# Confusion regarding the Slutsky equation

I'm reading Henderson and Quandt's Microeconomic Theory textbook and in the derivation process of the slutsky equation the final formula confused me a bit. The first term on the right of the equation is said to represent the substition effect. It's mathematically represented as the partial derivative of q1 wrt p1 while utility is constant. Now this sounds contradictory to me, because partial of q1 wrt p1 implies q2, q3, q4..... remains constant, in which case the utility level shifts since only one quantity has changed. In order to hold utility constant, when one q1 changes other quantities have to change in order to hold utility constant, in which case the partial derivative makes no sense, because the idea of partial derivative implies everything else, including other quantities should be constant. If we hold utility constant the partial derivative doesnt make sense, and vice versa.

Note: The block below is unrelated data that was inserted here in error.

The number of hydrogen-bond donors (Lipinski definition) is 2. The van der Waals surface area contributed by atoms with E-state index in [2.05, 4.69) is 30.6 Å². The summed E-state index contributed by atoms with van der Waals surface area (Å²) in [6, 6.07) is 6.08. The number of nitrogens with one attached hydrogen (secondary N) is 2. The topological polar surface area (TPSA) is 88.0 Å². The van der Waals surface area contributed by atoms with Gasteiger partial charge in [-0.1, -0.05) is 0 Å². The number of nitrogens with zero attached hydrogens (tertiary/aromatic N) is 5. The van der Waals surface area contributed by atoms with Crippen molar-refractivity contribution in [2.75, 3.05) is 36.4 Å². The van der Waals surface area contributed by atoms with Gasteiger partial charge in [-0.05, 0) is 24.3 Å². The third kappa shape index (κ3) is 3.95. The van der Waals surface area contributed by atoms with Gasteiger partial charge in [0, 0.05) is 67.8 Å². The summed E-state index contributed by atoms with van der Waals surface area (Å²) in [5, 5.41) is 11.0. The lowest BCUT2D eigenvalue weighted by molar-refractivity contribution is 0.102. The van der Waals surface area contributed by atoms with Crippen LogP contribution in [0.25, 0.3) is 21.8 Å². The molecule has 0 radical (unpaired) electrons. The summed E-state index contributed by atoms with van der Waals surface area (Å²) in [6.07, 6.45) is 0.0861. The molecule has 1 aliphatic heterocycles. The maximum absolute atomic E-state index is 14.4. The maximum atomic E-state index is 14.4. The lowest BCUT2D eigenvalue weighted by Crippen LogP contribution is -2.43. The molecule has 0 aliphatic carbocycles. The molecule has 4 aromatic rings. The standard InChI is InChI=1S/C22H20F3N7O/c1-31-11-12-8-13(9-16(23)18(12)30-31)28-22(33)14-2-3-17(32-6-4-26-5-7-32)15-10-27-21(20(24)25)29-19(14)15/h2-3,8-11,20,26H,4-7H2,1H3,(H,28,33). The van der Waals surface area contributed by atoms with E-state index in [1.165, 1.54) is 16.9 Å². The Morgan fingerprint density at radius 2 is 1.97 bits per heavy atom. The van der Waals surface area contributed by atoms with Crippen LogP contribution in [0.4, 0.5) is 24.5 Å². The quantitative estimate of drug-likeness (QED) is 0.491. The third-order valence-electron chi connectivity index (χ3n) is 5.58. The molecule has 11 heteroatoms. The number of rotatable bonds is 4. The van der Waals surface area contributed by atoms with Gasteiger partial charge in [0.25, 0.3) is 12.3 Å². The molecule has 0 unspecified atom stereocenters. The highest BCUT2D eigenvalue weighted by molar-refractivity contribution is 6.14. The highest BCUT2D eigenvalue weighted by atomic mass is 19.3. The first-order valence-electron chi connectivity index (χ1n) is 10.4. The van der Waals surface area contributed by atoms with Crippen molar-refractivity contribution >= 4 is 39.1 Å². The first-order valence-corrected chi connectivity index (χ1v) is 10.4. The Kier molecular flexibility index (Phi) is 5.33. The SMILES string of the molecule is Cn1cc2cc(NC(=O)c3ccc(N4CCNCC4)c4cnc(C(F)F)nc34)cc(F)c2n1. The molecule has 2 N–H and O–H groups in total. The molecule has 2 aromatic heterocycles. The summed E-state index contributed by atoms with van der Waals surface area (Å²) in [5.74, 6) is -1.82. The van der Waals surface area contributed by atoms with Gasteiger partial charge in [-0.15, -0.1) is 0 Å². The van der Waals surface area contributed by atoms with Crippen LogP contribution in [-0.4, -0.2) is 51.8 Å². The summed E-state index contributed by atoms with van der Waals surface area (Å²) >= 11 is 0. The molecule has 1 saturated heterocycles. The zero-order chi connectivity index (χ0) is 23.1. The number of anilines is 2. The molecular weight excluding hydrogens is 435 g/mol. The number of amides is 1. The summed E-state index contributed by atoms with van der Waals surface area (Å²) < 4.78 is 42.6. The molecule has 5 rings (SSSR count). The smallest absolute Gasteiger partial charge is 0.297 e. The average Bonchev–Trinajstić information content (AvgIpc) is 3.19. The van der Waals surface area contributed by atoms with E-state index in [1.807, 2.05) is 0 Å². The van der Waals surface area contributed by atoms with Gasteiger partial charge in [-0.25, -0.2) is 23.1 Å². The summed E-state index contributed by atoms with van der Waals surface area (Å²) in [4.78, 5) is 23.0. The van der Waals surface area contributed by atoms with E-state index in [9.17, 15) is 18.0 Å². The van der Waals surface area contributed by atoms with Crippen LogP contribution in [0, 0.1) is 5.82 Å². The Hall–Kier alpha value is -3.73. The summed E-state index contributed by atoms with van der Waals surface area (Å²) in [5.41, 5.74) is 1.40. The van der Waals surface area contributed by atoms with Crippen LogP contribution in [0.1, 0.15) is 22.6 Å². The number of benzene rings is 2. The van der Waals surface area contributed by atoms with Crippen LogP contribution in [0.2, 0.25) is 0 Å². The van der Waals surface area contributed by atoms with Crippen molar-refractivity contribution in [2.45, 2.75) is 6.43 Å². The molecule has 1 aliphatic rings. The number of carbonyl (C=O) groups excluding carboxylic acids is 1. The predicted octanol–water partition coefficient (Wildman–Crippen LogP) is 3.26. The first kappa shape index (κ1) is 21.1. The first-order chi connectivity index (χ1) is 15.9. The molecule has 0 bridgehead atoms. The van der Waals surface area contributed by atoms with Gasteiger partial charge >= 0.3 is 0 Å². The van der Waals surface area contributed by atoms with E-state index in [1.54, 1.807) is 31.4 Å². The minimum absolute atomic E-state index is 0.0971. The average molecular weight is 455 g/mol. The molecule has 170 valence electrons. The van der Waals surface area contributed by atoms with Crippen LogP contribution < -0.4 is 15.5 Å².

Am I missing something here? In my opinion the partial diff notation should be rejected in favor of the full differentiation with appropriate contraints as to what should be and shouldn't be.

The first term on the RHS that you are talking about is also the slope of the compensated demand curve aka Hicksian Demand curve which is a two-dimensional representation of the compensated demand function $$x^c=x^c(p_x,p_y,...,U)$$ which holds other prices and utility constant, or constrains the individual to stay on a particular indifference curve.